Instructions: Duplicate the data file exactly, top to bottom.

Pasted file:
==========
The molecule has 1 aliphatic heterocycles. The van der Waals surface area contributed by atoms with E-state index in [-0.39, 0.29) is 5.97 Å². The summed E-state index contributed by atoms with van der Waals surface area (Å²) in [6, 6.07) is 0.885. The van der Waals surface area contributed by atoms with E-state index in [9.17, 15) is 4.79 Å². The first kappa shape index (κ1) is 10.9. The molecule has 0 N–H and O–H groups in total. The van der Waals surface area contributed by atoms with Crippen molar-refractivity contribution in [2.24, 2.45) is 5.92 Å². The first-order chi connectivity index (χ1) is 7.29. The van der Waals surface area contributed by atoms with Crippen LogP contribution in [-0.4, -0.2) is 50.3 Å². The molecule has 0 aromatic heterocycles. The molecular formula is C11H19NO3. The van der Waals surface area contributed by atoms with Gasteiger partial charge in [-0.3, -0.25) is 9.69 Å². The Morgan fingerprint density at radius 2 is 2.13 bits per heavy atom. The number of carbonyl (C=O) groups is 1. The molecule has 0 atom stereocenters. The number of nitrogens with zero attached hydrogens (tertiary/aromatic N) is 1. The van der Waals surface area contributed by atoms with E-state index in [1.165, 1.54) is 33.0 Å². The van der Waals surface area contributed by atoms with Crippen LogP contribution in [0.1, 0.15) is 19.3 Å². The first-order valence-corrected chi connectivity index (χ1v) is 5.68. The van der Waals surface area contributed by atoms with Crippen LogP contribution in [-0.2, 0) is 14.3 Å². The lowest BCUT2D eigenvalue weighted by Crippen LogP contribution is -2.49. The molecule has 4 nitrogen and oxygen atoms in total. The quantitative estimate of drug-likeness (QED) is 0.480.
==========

The molecule has 1 aliphatic heterocycles. The van der Waals surface area contributed by atoms with E-state index in [-0.39, 0.29) is 5.97 Å². The summed E-state index contributed by atoms with van der Waals surface area (Å²) in [6, 6.07) is 0.885. The van der Waals surface area contributed by atoms with E-state index in [9.17, 15) is 4.79 Å². The first kappa shape index (κ1) is 10.9. The molecule has 0 N–H and O–H groups in total. The van der Waals surface area contributed by atoms with Crippen molar-refractivity contribution in [2.24, 2.45) is 5.92 Å². The first-order chi connectivity index (χ1) is 7.29. The van der Waals surface area contributed by atoms with Crippen LogP contribution in [-0.4, -0.2) is 50.3 Å². The molecule has 0 aromatic heterocycles. The molecular formula is C11H19NO3. The van der Waals surface area contributed by atoms with Gasteiger partial charge in [-0.3, -0.25) is 9.69 Å². The Morgan fingerprint density at radius 2 is 2.13 bits per heavy atom. The number of carbonyl (C=O) groups is 1. The molecule has 0 atom stereocenters. The number of nitrogens with zero attached hydrogens (tertiary/aromatic N) is 1. The van der Waals surface area contributed by atoms with E-state index in [1.165, 1.54) is 33.0 Å². The van der Waals surface area contributed by atoms with Crippen LogP contribution in [0.1, 0.15) is 19.3 Å². The first-order valence-corrected chi connectivity index (χ1v) is 5.68. The van der Waals surface area contributed by atoms with Crippen LogP contribution in [-0.2, 0) is 14.3 Å². The lowest BCUT2D eigenvalue weighted by Crippen LogP contribution is -2.49. The molecule has 4 nitrogen and oxygen atoms in total. The quantitative estimate of drug-likeness (QED) is 0.480.